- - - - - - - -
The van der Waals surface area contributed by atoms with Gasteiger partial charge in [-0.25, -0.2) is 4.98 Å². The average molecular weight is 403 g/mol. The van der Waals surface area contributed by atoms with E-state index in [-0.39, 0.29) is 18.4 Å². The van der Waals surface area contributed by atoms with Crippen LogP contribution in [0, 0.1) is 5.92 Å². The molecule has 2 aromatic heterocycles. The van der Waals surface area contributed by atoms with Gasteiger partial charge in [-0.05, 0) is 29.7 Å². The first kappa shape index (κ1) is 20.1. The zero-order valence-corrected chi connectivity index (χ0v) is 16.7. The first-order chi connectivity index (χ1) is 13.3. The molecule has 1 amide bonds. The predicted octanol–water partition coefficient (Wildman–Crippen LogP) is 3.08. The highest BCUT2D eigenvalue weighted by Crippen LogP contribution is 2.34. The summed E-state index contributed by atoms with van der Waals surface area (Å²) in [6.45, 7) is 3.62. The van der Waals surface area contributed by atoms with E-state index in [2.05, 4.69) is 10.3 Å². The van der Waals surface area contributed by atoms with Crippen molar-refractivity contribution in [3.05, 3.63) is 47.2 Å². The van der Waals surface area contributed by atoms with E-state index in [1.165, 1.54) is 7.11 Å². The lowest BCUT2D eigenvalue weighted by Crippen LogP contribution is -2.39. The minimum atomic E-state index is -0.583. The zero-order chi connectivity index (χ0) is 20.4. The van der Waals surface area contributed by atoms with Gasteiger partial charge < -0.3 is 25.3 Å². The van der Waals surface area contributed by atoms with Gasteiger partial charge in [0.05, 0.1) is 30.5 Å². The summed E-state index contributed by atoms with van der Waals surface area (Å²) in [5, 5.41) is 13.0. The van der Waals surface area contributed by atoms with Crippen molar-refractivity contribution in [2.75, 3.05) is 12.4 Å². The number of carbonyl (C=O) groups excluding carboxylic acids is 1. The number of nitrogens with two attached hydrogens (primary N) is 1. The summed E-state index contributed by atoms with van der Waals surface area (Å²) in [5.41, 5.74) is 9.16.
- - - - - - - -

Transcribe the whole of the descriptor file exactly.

The van der Waals surface area contributed by atoms with Gasteiger partial charge in [-0.25, -0.2) is 4.98 Å². The average molecular weight is 403 g/mol. The van der Waals surface area contributed by atoms with E-state index in [-0.39, 0.29) is 18.4 Å². The van der Waals surface area contributed by atoms with Crippen LogP contribution in [0, 0.1) is 5.92 Å². The molecule has 2 aromatic heterocycles. The van der Waals surface area contributed by atoms with Gasteiger partial charge in [-0.05, 0) is 29.7 Å². The first kappa shape index (κ1) is 20.1. The zero-order valence-corrected chi connectivity index (χ0v) is 16.7. The first-order chi connectivity index (χ1) is 13.3. The molecule has 1 amide bonds. The predicted octanol–water partition coefficient (Wildman–Crippen LogP) is 3.08. The highest BCUT2D eigenvalue weighted by Crippen LogP contribution is 2.34. The summed E-state index contributed by atoms with van der Waals surface area (Å²) in [6.45, 7) is 3.62. The van der Waals surface area contributed by atoms with E-state index in [2.05, 4.69) is 10.3 Å². The van der Waals surface area contributed by atoms with Crippen molar-refractivity contribution in [3.05, 3.63) is 47.2 Å². The van der Waals surface area contributed by atoms with E-state index in [1.165, 1.54) is 7.11 Å². The lowest BCUT2D eigenvalue weighted by Crippen LogP contribution is -2.39. The minimum atomic E-state index is -0.583. The zero-order chi connectivity index (χ0) is 20.4. The van der Waals surface area contributed by atoms with Gasteiger partial charge < -0.3 is 25.3 Å². The van der Waals surface area contributed by atoms with Gasteiger partial charge in [0.05, 0.1) is 30.5 Å². The summed E-state index contributed by atoms with van der Waals surface area (Å²) in [5, 5.41) is 13.0. The van der Waals surface area contributed by atoms with Crippen molar-refractivity contribution in [2.75, 3.05) is 12.4 Å². The number of carbonyl (C=O) groups excluding carboxylic acids is 1. The number of nitrogens with two attached hydrogens (primary N) is 1. The summed E-state index contributed by atoms with van der Waals surface area (Å²) in [5.41, 5.74) is 9.16.